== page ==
In Hong Kong, nursing profession is a highly valued career for its high salary and job security [4]. However, nursing shortage and increased turnover rate have perplexed for decades globally, as well as in Hong Kong [6, 7]. According to the Hong Kong’s Information Services Department, there were 1,721 nurses left the public healthcare services in 2008/09. The turnover rates were 4.5% and 4.7% with respect to the two fiscal years, both values are slightly higher than the average nurse turnover rate of about 3% in the past decade. In compensation to that turnover, 1,545 nurses were recruited in 2009 [8]. The high turnover rate could be attributed by nurses’ job moving or swapping between public hospitals, private hospitals and with other healthcare organizations, or even entirely leaving the nursing field. Overtly, there has been an increasing trend of turnover; and nursing shortage would even be more serious in foreseeable future. Nevertheless, Hong Kong has recently not been any research regarding nurses’ job satisfaction and its related issues, particularly in private hospital setting that are often omitted due to its unique culture, practices and environment. It is interesting to be further studying on this topic area, and hoping that the results could provide more evidence for the policymakers to re-establish a satisfactory environment for nurses, and/or other clinicians, and thus developing a high level of job satisfaction among the hospital employees.

Importance of Job Satisfaction in Nurses

Job satisfaction is the extent to which an employee likes or enjoys his/her jobs [9-11]. It can be referred to the individual’s general attitude or perceptions towards his/her work [1, 11-14]. The level of job satisfaction can be based on the level of importance that an employee has placed on the rewards and/or benefits in their employment. Employees will be more satisfied with their job if it provides a reward that is very important for them [12]. An employee shows a pleasant emotional state resulted from the benefits of his/her job [5] and have greater job satisfaction. Therefore, nurses’ job satisfaction is one of the important staff-concerning issues in recruiting and maintaining nursing manpower in hospitals [7, 15].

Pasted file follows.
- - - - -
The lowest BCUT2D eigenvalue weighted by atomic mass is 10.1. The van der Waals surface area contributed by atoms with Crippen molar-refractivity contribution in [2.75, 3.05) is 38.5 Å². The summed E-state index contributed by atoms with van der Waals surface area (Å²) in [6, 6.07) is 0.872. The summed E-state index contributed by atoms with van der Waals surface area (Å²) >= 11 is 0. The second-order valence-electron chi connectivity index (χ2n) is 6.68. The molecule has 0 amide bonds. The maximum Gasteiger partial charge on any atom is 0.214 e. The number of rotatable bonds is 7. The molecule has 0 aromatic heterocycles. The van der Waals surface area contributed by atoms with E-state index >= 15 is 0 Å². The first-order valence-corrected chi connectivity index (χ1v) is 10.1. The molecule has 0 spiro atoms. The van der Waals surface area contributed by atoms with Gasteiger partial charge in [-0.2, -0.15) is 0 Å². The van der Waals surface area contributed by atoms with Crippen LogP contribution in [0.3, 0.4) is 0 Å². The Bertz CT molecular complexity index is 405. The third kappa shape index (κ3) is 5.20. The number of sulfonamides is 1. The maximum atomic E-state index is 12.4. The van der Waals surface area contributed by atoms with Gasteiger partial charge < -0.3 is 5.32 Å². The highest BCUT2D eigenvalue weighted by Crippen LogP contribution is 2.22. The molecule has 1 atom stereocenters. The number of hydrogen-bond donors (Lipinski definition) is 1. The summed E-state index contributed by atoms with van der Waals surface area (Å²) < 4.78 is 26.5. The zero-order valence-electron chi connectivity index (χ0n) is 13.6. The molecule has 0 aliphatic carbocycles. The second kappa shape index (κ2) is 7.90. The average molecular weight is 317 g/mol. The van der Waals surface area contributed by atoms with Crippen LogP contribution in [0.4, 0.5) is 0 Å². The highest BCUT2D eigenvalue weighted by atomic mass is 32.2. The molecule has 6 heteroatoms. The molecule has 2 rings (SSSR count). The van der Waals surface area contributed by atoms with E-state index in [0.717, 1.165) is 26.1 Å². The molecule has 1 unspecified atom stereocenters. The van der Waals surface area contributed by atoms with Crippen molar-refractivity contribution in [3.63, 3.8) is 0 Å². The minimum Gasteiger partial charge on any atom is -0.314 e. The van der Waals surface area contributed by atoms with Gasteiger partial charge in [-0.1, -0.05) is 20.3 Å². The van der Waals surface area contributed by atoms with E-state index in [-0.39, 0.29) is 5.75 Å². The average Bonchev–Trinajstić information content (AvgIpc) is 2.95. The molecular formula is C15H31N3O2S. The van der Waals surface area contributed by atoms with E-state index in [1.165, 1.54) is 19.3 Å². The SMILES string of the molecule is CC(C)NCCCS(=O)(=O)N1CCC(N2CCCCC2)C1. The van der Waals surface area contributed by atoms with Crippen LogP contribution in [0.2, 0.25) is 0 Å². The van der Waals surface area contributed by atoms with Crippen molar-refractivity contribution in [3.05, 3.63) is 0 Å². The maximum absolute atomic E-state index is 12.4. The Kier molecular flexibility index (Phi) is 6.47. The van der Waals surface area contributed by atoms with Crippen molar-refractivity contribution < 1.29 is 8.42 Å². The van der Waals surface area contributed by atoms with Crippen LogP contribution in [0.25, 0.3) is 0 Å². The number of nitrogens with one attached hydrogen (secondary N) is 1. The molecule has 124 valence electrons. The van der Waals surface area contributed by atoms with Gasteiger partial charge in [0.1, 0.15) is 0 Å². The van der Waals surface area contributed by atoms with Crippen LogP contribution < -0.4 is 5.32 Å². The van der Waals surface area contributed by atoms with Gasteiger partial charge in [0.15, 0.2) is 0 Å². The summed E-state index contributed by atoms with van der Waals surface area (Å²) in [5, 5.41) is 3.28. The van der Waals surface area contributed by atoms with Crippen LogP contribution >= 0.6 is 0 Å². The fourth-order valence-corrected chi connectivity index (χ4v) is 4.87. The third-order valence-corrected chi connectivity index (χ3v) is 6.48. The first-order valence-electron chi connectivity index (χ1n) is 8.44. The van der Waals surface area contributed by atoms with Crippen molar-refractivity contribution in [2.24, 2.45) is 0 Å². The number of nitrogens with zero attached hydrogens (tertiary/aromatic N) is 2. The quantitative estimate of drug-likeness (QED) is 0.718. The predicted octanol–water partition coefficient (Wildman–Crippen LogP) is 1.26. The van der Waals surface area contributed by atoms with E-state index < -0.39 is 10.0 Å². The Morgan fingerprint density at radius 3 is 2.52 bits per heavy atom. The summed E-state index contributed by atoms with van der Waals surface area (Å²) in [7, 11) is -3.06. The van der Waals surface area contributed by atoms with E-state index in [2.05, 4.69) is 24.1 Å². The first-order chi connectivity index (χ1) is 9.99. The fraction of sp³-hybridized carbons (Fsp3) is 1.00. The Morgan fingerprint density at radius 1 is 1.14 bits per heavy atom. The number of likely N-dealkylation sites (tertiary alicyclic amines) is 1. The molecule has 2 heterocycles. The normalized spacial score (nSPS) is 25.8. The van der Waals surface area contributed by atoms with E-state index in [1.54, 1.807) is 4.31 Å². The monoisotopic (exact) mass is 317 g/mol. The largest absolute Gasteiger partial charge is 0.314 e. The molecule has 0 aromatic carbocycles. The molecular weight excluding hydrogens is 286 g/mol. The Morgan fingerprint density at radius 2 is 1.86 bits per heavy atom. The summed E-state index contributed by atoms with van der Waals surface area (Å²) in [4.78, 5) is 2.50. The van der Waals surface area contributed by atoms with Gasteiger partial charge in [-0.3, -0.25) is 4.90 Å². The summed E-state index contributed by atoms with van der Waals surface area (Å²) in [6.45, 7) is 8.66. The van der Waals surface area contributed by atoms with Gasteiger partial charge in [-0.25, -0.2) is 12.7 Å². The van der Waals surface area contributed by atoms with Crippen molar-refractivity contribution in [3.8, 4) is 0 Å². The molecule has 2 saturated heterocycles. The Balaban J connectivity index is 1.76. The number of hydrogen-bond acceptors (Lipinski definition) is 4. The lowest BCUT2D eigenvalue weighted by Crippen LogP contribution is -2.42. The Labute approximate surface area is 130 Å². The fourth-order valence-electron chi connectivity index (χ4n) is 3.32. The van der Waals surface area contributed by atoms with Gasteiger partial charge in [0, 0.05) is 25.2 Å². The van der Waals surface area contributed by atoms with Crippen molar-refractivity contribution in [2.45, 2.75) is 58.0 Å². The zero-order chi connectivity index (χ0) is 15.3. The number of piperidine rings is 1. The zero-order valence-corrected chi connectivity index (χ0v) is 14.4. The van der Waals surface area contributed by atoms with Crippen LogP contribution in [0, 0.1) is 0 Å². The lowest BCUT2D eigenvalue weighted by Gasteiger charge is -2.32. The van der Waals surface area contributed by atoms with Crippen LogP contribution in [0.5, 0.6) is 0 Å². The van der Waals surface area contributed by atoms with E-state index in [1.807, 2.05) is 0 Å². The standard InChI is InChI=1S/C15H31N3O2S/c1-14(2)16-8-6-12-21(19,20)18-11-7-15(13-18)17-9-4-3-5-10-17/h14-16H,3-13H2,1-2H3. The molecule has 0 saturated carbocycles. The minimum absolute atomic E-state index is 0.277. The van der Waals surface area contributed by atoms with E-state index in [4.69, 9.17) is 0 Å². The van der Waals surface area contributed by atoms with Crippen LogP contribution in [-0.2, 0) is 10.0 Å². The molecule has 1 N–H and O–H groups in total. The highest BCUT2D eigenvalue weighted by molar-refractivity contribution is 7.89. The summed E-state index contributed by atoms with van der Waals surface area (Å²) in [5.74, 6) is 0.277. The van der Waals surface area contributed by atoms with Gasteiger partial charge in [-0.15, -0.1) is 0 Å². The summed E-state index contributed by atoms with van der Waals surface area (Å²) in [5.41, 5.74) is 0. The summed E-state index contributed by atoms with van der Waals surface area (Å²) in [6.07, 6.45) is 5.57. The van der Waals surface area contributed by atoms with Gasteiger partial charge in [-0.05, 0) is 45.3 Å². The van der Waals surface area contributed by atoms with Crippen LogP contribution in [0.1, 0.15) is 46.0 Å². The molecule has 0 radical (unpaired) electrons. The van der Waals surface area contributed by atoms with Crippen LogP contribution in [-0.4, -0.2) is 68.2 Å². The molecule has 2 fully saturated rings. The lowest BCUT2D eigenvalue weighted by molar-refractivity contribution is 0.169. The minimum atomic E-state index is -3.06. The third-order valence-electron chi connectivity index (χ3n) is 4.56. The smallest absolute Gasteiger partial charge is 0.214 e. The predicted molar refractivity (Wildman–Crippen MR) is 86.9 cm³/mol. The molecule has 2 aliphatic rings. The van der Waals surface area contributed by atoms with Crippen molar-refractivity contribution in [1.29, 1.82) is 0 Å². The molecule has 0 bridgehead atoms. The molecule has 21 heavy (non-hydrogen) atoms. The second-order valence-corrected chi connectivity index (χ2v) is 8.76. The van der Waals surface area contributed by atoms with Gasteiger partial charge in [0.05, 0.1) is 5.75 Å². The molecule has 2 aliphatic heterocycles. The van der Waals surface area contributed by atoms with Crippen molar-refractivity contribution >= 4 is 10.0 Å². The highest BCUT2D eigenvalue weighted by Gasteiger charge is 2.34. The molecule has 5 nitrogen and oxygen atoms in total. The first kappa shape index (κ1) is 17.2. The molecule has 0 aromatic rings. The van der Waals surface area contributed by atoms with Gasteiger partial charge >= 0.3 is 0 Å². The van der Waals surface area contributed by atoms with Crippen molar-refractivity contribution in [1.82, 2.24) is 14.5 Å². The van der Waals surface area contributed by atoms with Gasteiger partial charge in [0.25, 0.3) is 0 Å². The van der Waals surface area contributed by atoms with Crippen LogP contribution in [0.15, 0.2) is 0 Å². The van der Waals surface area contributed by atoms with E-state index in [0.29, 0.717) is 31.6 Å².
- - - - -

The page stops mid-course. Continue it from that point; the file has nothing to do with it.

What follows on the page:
Nursing manpower shortage is a global problem that influences the accessibility of health care services, the quality of patient care and the overall resource management of healthcare system [11, 16]. Nurses’ job satisfaction is a crucial factor to understand the impact of continuing nursing shortage [17]. In 2000, the Advisory Board Company Nursing Executive Center examined the relationship between job satisfaction and intention to leave; and its report suggested that over half of the nurses who had reduction of job satisfaction in the first two years planned to leave their organization and nearly half of them did not have long-term commitment in their current position. This negative attitude of nurses towards their work would increase the nurses’ intention to quit, which can be considered the ‘push’ factors on their turnover rate.

In addition, a high level of nurses’ job stress is associated with their poor job satisfaction, increasing absenteeism, turnover and nursing shortage [12, 18, 19], and further increasing the productivity cost and instability and lowering the quality of care in healthcare organization involved [18].

Siu [4] and Gruss [20] indicated job satisfaction is an important predictor on absenteeism. It interrupts schedule, creates a need for over-staffing, and raises an organizational costs; absenteeism is also highly correlated with turnover as the final decision [4]. Of which, turnover is even more costly as the result of recruiting and training replacement employees. Therefore, job satisfaction is a main ‘pull’ factors against the nurses’ turnover [2, 21-23]. Nurses who are more satisfied with their job environment, benefits and situation are less likely to leave the workplace [12, 17, 23]. It is important to conduct further study on the relationship between job satisfaction and turnover of nurses in different developed countries such as Hong Kong.

Factors Influencing Nurses’ Job Satisfaction

Job satisfaction is crucially important in the nursing field where team spirit and cooperation between team members are key elements in providing quality and continuous patient care. Studies showed that job satisfaction would enhance the establishment of optimistic attitude, which creates the rapport between nursing staff, increases their peer interactions and between nurses and patients, and enhances confidence of individual nurses [6, 24]. Subsequently, job satisfaction can improve teamwork and thus increase patient satisfaction with care by collaborative and partnered patient care [5, 7]. However, sources of job satisfaction vary across different settings and countries, which are worth to be investigated and compared.